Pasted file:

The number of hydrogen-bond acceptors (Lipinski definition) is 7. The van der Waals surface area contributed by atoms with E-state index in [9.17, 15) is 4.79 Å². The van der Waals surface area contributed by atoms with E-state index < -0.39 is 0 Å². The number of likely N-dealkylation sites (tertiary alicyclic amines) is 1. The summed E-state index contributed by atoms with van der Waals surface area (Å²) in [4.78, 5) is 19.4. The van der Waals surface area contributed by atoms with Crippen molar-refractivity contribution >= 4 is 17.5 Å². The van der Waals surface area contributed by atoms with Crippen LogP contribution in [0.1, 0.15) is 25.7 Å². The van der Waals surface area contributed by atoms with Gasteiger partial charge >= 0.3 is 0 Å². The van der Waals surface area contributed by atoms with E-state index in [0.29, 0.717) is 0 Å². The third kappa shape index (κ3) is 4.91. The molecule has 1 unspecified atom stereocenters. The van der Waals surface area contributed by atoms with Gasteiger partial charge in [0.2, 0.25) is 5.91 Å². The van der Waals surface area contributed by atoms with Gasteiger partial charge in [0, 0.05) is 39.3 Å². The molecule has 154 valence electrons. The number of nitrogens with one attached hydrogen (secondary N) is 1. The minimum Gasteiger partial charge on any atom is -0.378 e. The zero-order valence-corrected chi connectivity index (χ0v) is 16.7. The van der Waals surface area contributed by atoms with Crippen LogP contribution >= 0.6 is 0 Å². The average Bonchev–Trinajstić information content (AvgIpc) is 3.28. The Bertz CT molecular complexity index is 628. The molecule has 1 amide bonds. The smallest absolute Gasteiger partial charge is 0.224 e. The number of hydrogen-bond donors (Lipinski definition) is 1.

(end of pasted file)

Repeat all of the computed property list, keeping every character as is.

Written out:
The number of hydrogen-bond acceptors (Lipinski definition) is 7. The van der Waals surface area contributed by atoms with E-state index in [9.17, 15) is 4.79 Å². The van der Waals surface area contributed by atoms with E-state index < -0.39 is 0 Å². The number of likely N-dealkylation sites (tertiary alicyclic amines) is 1. The summed E-state index contributed by atoms with van der Waals surface area (Å²) in [4.78, 5) is 19.4. The van der Waals surface area contributed by atoms with Crippen molar-refractivity contribution >= 4 is 17.5 Å². The van der Waals surface area contributed by atoms with Crippen LogP contribution in [0.1, 0.15) is 25.7 Å². The van der Waals surface area contributed by atoms with Gasteiger partial charge >= 0.3 is 0 Å². The van der Waals surface area contributed by atoms with E-state index in [0.29, 0.717) is 0 Å². The third kappa shape index (κ3) is 4.91. The molecule has 1 unspecified atom stereocenters. The van der Waals surface area contributed by atoms with Gasteiger partial charge in [0.2, 0.25) is 5.91 Å². The van der Waals surface area contributed by atoms with Gasteiger partial charge in [0, 0.05) is 39.3 Å². The molecule has 154 valence electrons. The number of nitrogens with one attached hydrogen (secondary N) is 1. The minimum Gasteiger partial charge on any atom is -0.378 e. The zero-order valence-corrected chi connectivity index (χ0v) is 16.7. The van der Waals surface area contributed by atoms with Crippen LogP contribution >= 0.6 is 0 Å². The average Bonchev–Trinajstić information content (AvgIpc) is 3.28. The Bertz CT molecular complexity index is 628. The molecule has 1 amide bonds. The smallest absolute Gasteiger partial charge is 0.224 e. The number of hydrogen-bond donors (Lipinski definition) is 1.